Good luck!  Go back to all the therapy directories you’re advertising in, take note of any “theory”, any “treatment name”, and either get RID of it completely, or tell your reader 1) how it will directly help their pain, 2) why you find it exciting, 3)  the success rate stats.

If you feel alone in the web universe

Try to join twitter.com.  I know, I know, everyone is telling you to do it and you have NO interest.  Or you’re like me who thought for a long time (ahem, til January) that it was a cell phone text message thing.

The reason, if nothing else, is to join other therapists or educators, see what they are saying, and build a little community, even if you just “lurk.”  The nicest part of twitter is you don’t ever have to post and people won’t think anything of it.  They’ll too busy following 100’s of people to notice.  Blogs, however, must be updated or else you’re telling people you don’t care so they shouldn’t either.

If you wanna jump on the Twitter bandwagon, go to www.twitter.com and think carefully about the name you want.  Some people do searches so you may want some great phrase in your name.  A lot of searches are by the things you my post (tweet) about, in which case your name may or may not matter much.

I’m on twitter, mostly as TheFirstDance, and I bridge the therapy, educator and wedding worlds.  It’s a bit nuts, but lots of fun.  Sign up, join me, and then look through my followers to see who else you can join.  I’m following quite a few psychologists and others.  You can follow them too.

There is no permissions, emails, or asking.  Twitter exists all on that one place, and it’s a great way to not feel so alone in the online universe.

Important Web Tip: Googling yourself

When you Google yourself, I want you to review:

All the websites , especially the ones you’ve never heard of (wellness dot com and others) that have you listed.  CONFIRM they have the right information including the latest email, your website, and the most updated phone and office.    A therapist I know has her HOME address listed on some of those sites – EEEEK!  My educated guess is these websites use the state licensing board data and if you have all that paperwork going to your house, those websites pick that up and list it.

See where you might want to add more information.  They often say, “is this you?”  And if you’re already  there, you might as well see what it takes to enhance your profile.  If it’s free.  But just remember those sites are not generally where people seeking mental health are looking.  Those websites only show up because they have your name listed.  The rarely show up for “marriage counseling” terms.

Remember, before you get “too excited”,  just because a ton of websites have your name, that it somehow proves marketing magic.  Unless you are Oprah, Madonna, or Cher, nobody knows you exist to even GOOGLE YOUR NAME  in the first place.  The reason people Google your name is they already FOUND you somewhere, and are wanting to learn more!  This is one of the biggest scams – people selling you their services to “rank high”.  You should be able to rank high for your name with MINIMAL effort.  If you have every website page listing your name, in a “header tag”, you should show up on the first page.  It doesn’t take much work because your competition on your name, unless you’re a celebrity, is pretty small. 

OK, stepping off my soap box.  I’m just in awe how many therapists move around and 1) dont’ have their mail forwarded, 2) I want everyone to know the web is “sticky”, meaning any mention of you from any period of time will stick forever.  So unless you keep up with your own web existance, you will find very old data that may mislead clients thinking you’re in one city but you’ve relocated two years ago.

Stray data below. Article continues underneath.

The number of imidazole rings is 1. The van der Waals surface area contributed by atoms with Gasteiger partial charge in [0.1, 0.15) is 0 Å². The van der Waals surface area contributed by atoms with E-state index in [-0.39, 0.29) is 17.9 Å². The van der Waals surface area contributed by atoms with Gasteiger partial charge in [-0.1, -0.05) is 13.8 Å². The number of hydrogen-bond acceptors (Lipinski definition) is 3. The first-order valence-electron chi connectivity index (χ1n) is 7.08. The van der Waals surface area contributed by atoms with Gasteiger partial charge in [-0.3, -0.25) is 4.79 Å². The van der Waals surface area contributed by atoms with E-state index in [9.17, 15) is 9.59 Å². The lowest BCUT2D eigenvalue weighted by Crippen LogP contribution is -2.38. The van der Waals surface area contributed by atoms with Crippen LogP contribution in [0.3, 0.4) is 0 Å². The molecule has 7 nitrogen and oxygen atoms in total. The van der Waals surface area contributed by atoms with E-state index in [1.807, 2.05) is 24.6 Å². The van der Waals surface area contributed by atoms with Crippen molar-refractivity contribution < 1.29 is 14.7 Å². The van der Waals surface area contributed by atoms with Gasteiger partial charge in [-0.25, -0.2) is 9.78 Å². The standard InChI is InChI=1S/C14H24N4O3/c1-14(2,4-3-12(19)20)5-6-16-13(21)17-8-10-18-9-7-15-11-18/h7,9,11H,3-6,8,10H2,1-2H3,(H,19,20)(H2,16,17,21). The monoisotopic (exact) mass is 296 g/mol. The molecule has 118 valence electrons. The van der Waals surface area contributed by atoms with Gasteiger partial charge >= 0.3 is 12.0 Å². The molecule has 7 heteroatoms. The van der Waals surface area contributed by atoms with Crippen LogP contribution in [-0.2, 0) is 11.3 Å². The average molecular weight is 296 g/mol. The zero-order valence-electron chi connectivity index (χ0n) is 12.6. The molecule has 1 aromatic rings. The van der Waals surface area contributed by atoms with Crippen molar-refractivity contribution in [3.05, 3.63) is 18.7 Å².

If you don’t say it, someone else will!

This post, because I feel like I should say something even though I’m exhausted, is brought to you by the idea:

If you don’t share your wisdom, someone else will!

One of the best ways for me to get content ideas is to find advice I dislike, or find unhelpful, or that I found downright wrong or offensive.  (And oddly people on my side of the politcal and religious spectrum can tick me off the most!)

The origin of the wedding website, The First Dance, came out of the lack of “family systems thinking” in wedding planning.  Every dilemma anyone faces comes down to the trite “it’s your day, do what you want.”  Unfortunately that’s not helpful.  For starters, if you REALLY believed that, you wouldn’t be asking people for advice, or frankly you wouldn’t even have any stress!  You’d plow over everyone in your life and get to your wedding without any stress… because you just would not care at all what your loved ones thought.

Our second overarching theme is that the engagement is the start of the marriage and that EVERY thing in wedding planning comes back to your values.

With those two notions, I have over 400 pages on my website (granted many are premarital counselors) and feel I have maybe 30% of what I want to say on the website.  Seriously!  Four years ago I had about 15 pages on my website..  Now I have somewhere around 500 or so and have a ton I want to say.

So, what do YOU believe?  And what ticks you off?  What do you find lacking that you feel you could help someone with?

Web Tip of the Day

Always make time to research other websites.  Notice what you like and don’t like, pay attention to WHAT they say and HOW they say it.  You can get inspired for your own website and you can learn a lot from others just watching and noticing what they do.  If you ever wanted to start a blog it’s a good idea to follow a bunch for a while first.  Or Twitter for that matter.  I have a “fan page” on Facebook but I’m seriously so embarassed to even go in because I’ve ignored it ever since I set it up.  I’m embarassed to see if nobody is a “fan” and even more if it’s active and I’m MIA!  So don’t do what I did.  Wait until you know enough and will actually use the thing you sign up for.

I am not happy with the over-grown look of my premarital site but there is no way I can justify the thousands of dollars for a redesign.  But the current header (the top of the pages) was code I got from someone elses website.  My old header was nice images that did NOT FIT WHAT I AM ABOUT TODAY and my webmaster moved away years ago and is completely disappeared from contact to redo an image.  (And frankly one image may cost me $40 or more in labor.  Really not worth it.  And because I don’t have all the original files it would actually be a lot more for a NEW webmaster to have made all the original ones plus new ones I wanted.  So probably closer to $300.)